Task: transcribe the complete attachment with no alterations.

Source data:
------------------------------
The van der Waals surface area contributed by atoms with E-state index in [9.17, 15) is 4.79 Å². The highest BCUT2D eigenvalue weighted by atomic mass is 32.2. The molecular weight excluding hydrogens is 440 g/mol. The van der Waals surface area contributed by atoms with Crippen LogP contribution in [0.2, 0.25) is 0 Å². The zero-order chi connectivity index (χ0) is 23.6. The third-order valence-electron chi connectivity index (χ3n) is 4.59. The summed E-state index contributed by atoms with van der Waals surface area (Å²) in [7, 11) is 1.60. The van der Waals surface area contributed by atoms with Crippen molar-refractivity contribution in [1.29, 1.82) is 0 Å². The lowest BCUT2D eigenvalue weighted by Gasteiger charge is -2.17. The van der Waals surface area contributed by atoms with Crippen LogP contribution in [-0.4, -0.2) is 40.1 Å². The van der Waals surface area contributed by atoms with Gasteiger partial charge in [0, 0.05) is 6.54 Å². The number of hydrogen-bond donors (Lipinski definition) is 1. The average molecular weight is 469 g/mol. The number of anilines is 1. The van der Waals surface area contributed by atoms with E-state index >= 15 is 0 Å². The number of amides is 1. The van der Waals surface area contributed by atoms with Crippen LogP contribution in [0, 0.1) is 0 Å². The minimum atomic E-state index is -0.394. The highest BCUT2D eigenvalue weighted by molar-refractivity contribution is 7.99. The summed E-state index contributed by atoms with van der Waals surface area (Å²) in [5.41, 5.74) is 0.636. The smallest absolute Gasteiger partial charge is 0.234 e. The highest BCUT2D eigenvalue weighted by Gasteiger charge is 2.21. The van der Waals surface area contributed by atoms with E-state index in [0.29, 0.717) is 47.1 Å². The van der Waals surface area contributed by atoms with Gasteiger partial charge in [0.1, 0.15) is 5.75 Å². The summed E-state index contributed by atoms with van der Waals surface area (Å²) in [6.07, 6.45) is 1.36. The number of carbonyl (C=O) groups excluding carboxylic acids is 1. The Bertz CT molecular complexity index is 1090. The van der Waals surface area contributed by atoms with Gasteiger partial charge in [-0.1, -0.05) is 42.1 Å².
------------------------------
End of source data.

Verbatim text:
The van der Waals surface area contributed by atoms with E-state index in [9.17, 15) is 4.79 Å². The highest BCUT2D eigenvalue weighted by atomic mass is 32.2. The molecular weight excluding hydrogens is 440 g/mol. The van der Waals surface area contributed by atoms with Crippen LogP contribution in [0.2, 0.25) is 0 Å². The zero-order chi connectivity index (χ0) is 23.6. The third-order valence-electron chi connectivity index (χ3n) is 4.59. The summed E-state index contributed by atoms with van der Waals surface area (Å²) in [7, 11) is 1.60. The van der Waals surface area contributed by atoms with Crippen molar-refractivity contribution in [1.29, 1.82) is 0 Å². The lowest BCUT2D eigenvalue weighted by Gasteiger charge is -2.17. The van der Waals surface area contributed by atoms with Crippen LogP contribution in [-0.4, -0.2) is 40.1 Å². The van der Waals surface area contributed by atoms with Gasteiger partial charge in [0, 0.05) is 6.54 Å². The number of hydrogen-bond donors (Lipinski definition) is 1. The average molecular weight is 469 g/mol. The number of anilines is 1. The van der Waals surface area contributed by atoms with E-state index >= 15 is 0 Å². The number of amides is 1. The van der Waals surface area contributed by atoms with Crippen LogP contribution in [0, 0.1) is 0 Å². The minimum atomic E-state index is -0.394. The highest BCUT2D eigenvalue weighted by molar-refractivity contribution is 7.99. The summed E-state index contributed by atoms with van der Waals surface area (Å²) in [5.41, 5.74) is 0.636. The smallest absolute Gasteiger partial charge is 0.234 e. The highest BCUT2D eigenvalue weighted by Gasteiger charge is 2.21. The van der Waals surface area contributed by atoms with E-state index in [0.29, 0.717) is 47.1 Å². The van der Waals surface area contributed by atoms with Gasteiger partial charge in [0.1, 0.15) is 5.75 Å². The summed E-state index contributed by atoms with van der Waals surface area (Å²) in [6.07, 6.45) is 1.36. The number of carbonyl (C=O) groups excluding carboxylic acids is 1. The Bertz CT molecular complexity index is 1090. The van der Waals surface area contributed by atoms with Gasteiger partial charge in [-0.1, -0.05) is 42.1 Å².